Three golden rules for making corporate videos

Whether your video is about extreme sports or the chemistry of drying paint, there is no excuse to not make them dynamic and compelling.

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Video is a valuable addition to any organisation and a great way to get your message out to both old and new audiences.

Unfortunately all too often businesses make videos that suffer from lazy or bland construction. By paying attention to a few basic rules you can drastically improve their quality, so whether your video is about extreme sports or the chemistry of drying paint, there is no excuse not making them dynamic and compelling.

1) Choose your subject wisely

When making a corporate, head and shoulders video, don’t just cast the first person you meet coming down the hallway. It may seem rude, but sometimes a person just isn’t the right fit for a video, in appearance or mannerisms. The subject should speak clearly and concisely – remember, you need to hold the audience’s attention even if the subject is dry, and an engaging screen presence will go a long way towards that.

2) Take your time

You may, however, be limited to who can appear in your video, and your subject may be uncomfortable on camera. Remember that video gives you the freedom to try again and experiment. It can be tempting to rush through the production and do the whole thing in one take – especially if it is a presentation with a single speaker. But unlike live presentations video provides the opportunity to undo mistakes. If the speaker stumbles over words or pauses for longer than desired, take the time to go back and reshoot it.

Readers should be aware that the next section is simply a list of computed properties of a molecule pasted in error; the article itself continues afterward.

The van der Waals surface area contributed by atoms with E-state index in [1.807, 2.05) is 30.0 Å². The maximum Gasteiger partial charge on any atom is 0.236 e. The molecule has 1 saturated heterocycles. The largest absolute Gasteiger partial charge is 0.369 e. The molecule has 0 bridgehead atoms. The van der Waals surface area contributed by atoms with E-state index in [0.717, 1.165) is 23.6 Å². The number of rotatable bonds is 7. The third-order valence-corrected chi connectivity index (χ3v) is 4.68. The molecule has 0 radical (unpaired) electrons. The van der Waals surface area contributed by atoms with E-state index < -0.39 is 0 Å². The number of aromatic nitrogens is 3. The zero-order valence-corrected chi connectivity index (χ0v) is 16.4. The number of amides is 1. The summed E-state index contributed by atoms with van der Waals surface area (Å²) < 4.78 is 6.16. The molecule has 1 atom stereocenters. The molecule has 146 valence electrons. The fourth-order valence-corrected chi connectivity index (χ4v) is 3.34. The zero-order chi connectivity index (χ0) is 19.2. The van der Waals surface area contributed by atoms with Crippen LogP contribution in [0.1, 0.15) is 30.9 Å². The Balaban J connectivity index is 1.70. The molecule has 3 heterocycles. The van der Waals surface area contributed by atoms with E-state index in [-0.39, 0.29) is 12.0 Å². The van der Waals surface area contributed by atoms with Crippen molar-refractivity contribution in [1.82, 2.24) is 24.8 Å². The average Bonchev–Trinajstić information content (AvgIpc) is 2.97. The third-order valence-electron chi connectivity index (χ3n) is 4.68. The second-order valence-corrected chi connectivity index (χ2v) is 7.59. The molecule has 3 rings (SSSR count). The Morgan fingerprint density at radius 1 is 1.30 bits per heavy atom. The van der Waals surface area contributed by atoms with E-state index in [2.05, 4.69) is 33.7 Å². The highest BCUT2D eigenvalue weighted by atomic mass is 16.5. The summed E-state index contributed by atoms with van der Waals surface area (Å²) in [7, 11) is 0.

It can be easy to overlook visuals and focus solely on content, but put a little thought into the background, clothes and makeup of the subject to make them stand out. A good looking video represents expertise and professionalism. You have the time and the resources – why not make the video the best it can possibly be?

3) Don’t forget to edit

Breaking the video down into sections will drastically improve it if it is a lengthy presentation, giving the audience a break between points or questions. Titles, chapters, and questions will make the viewing experience far more interesting than if the video was just a continuous monologue.

Cutting between different camera angles is another way to keep things interesting. Set up a second camera at a different angle and cut between the two to make the video more dynamic and compelling. Long takes can quickly get tiresome, and having footage to cut to will give you more freedom when editing to cover up mistakes or jumps if you decide to omit lines.

What do you think is the most important aspect of making a corporate video? Let us know your thoughts in the comments!

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